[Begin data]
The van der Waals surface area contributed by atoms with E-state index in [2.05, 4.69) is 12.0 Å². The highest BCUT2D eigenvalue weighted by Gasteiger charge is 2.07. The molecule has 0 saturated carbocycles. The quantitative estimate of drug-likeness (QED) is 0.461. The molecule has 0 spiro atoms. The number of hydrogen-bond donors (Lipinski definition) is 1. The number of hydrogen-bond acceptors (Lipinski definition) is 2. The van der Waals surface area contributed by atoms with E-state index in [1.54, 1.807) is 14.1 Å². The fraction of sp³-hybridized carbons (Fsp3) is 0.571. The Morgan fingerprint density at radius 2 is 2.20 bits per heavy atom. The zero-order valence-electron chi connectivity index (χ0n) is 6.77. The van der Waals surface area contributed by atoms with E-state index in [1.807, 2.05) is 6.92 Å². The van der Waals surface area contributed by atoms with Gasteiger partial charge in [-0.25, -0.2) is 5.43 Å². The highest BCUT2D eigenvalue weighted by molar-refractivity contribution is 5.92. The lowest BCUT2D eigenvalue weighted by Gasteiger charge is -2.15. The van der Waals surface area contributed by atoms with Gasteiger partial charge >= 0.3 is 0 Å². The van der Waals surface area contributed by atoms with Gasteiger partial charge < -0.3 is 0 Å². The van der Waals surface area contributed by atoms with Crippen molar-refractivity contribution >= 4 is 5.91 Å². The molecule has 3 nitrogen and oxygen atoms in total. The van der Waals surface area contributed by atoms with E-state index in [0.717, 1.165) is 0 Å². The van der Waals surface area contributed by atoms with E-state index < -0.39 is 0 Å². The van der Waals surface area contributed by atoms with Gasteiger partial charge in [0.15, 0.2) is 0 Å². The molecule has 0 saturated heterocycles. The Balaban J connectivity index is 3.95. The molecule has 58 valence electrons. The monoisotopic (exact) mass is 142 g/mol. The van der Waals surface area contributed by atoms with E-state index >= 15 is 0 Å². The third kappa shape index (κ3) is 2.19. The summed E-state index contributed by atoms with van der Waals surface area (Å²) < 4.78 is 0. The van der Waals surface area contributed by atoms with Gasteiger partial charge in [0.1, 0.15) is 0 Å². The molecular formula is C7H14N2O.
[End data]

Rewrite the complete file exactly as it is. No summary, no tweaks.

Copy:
The van der Waals surface area contributed by atoms with E-state index in [2.05, 4.69) is 12.0 Å². The highest BCUT2D eigenvalue weighted by Gasteiger charge is 2.07. The molecule has 0 saturated carbocycles. The quantitative estimate of drug-likeness (QED) is 0.461. The molecule has 0 spiro atoms. The number of hydrogen-bond donors (Lipinski definition) is 1. The number of hydrogen-bond acceptors (Lipinski definition) is 2. The van der Waals surface area contributed by atoms with E-state index in [1.54, 1.807) is 14.1 Å². The fraction of sp³-hybridized carbons (Fsp3) is 0.571. The Morgan fingerprint density at radius 2 is 2.20 bits per heavy atom. The zero-order valence-electron chi connectivity index (χ0n) is 6.77. The van der Waals surface area contributed by atoms with E-state index in [1.807, 2.05) is 6.92 Å². The van der Waals surface area contributed by atoms with Gasteiger partial charge in [-0.25, -0.2) is 5.43 Å². The highest BCUT2D eigenvalue weighted by molar-refractivity contribution is 5.92. The lowest BCUT2D eigenvalue weighted by Gasteiger charge is -2.15. The van der Waals surface area contributed by atoms with Gasteiger partial charge >= 0.3 is 0 Å². The van der Waals surface area contributed by atoms with Gasteiger partial charge < -0.3 is 0 Å². The van der Waals surface area contributed by atoms with Crippen molar-refractivity contribution >= 4 is 5.91 Å². The molecule has 3 nitrogen and oxygen atoms in total. The van der Waals surface area contributed by atoms with E-state index in [0.717, 1.165) is 0 Å². The van der Waals surface area contributed by atoms with E-state index < -0.39 is 0 Å². The van der Waals surface area contributed by atoms with Gasteiger partial charge in [0.15, 0.2) is 0 Å². The molecule has 0 saturated heterocycles. The Balaban J connectivity index is 3.95. The molecule has 58 valence electrons. The monoisotopic (exact) mass is 142 g/mol. The van der Waals surface area contributed by atoms with E-state index >= 15 is 0 Å². The third kappa shape index (κ3) is 2.19. The summed E-state index contributed by atoms with van der Waals surface area (Å²) < 4.78 is 0. The van der Waals surface area contributed by atoms with Gasteiger partial charge in [0.1, 0.15) is 0 Å². The molecular formula is C7H14N2O.